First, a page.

With the advent of each new medium, we fumble—trying to determine how to use it. If you use a newsfeed or changelog as a service on your website, you could be unsure of how to use it best. You might wonder which posts belong there or on your blog. In this article, we’ll provide some guidance.
Social media killed the HTML star
Do you remember HTML-based news sections? (If not, you certainly won’t appreciate the above subheading.) A brief history lesson: In the early ’00s, most website homepages had space set aside for “news”. Although common, these commonly sucked.
Every website redesign involved departments battling for space on the homepage. These turf wars led to news sections playing a secondary role. Non-existent content guidelines meant disconnected topics, and inconsistent publishing schedules. Additionally, these sections languished due to primitive content management systems (and restrictive permissions).
Around 2005, blogs gained widespread adoption. Those who embraced the medium ditched their news sections, in favour of blogs. No one quite knew what they were for, though. Some posted short articles several times a day (Twitter was not yet a thing). Others tried longer format pieces. Some ran essays, plus minutia in the sidebar. Blogs afforded structure that HTML news sections lacked—but still had other problems. Blogs needed hosting and software updates. Comments demanded ongoing moderation (and attracted spam). Meanwhile, many received little traffic.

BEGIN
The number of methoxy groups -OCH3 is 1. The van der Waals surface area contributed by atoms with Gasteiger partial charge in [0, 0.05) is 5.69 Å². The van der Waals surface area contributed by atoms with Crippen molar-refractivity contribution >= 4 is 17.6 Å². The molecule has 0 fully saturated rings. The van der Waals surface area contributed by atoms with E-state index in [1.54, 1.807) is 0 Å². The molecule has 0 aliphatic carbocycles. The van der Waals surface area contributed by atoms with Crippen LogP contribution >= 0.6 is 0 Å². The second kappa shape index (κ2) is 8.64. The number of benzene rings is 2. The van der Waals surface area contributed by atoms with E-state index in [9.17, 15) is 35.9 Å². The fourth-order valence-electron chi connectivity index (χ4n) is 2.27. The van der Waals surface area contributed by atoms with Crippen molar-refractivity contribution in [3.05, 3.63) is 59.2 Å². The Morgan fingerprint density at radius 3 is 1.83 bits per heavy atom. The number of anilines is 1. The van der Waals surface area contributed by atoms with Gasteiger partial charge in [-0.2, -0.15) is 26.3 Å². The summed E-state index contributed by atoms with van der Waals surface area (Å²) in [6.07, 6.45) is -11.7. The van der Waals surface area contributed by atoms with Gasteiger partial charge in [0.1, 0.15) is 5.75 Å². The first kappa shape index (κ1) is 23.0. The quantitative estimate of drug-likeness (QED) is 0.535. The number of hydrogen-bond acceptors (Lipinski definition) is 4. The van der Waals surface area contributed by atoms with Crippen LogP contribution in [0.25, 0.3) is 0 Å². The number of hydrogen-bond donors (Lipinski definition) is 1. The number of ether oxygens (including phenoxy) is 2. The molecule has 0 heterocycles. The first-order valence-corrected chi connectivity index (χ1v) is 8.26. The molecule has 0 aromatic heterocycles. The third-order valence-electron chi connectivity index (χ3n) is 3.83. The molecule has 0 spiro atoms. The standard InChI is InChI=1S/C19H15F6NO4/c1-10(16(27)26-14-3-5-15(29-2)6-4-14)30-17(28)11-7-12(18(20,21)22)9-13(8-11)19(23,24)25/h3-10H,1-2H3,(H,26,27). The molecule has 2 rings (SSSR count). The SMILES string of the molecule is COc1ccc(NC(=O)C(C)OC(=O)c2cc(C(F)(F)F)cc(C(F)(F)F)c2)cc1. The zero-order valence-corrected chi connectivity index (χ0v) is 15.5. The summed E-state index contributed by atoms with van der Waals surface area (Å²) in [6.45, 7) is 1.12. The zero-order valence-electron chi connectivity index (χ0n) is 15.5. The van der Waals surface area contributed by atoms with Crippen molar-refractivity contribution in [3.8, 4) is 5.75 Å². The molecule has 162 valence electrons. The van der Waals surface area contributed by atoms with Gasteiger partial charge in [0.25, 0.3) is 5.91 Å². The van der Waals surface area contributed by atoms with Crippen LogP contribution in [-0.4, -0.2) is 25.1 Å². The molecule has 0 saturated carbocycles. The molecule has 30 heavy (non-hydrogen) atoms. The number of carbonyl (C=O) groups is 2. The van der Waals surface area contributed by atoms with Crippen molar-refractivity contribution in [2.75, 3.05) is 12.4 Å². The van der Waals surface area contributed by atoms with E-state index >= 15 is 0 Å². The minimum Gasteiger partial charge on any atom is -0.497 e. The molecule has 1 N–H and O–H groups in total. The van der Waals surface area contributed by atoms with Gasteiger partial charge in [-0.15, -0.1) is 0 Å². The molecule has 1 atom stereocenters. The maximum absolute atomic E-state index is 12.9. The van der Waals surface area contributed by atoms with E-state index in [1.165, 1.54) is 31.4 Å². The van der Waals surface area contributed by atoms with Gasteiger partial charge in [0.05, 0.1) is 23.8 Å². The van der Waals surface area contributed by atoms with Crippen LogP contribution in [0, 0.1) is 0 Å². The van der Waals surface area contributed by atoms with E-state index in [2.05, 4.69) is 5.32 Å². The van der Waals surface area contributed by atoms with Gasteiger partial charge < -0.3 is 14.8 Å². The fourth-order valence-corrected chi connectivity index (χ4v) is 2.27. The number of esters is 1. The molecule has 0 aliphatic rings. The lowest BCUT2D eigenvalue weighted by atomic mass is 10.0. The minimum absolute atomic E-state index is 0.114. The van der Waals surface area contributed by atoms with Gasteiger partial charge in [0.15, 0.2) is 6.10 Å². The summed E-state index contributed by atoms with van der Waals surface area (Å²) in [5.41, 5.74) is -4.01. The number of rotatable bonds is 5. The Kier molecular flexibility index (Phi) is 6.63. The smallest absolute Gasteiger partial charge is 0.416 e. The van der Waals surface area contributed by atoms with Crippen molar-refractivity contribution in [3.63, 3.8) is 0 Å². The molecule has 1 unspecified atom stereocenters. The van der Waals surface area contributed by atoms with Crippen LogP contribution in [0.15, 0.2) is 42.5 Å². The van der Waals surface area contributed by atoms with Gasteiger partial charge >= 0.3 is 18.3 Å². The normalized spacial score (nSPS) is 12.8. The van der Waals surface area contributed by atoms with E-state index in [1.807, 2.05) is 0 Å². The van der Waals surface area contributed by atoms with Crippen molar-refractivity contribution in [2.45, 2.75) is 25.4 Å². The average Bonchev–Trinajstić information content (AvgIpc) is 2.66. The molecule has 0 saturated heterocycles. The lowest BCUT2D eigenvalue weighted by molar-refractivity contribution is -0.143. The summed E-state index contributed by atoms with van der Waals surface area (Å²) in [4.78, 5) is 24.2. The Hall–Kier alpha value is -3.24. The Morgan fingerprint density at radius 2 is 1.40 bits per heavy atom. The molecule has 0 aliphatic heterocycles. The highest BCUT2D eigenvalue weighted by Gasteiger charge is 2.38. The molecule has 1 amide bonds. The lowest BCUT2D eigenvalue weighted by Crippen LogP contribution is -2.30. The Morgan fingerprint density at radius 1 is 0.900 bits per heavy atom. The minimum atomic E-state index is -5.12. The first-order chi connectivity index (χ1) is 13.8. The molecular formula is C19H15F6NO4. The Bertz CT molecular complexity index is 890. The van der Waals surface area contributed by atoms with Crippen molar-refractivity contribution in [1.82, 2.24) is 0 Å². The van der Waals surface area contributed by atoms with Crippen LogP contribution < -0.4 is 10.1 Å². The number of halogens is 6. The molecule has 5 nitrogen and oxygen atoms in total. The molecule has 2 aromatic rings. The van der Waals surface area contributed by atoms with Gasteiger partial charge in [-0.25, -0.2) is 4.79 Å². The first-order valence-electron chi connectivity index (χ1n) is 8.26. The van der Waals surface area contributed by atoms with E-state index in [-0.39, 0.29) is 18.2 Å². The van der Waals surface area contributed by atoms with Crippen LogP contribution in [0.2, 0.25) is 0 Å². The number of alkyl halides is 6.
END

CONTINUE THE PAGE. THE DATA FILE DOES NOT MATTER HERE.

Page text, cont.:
It’s no wonder company updates moved to social media—once it became commonplace. Organizations could create a page—and post to it—within minutes. It required no software updates or comment moderation. Even better, it offered a built in audience. Posts on your Facebook your page didn’t stay there. Others could share this content making it discoverable, through the news feed.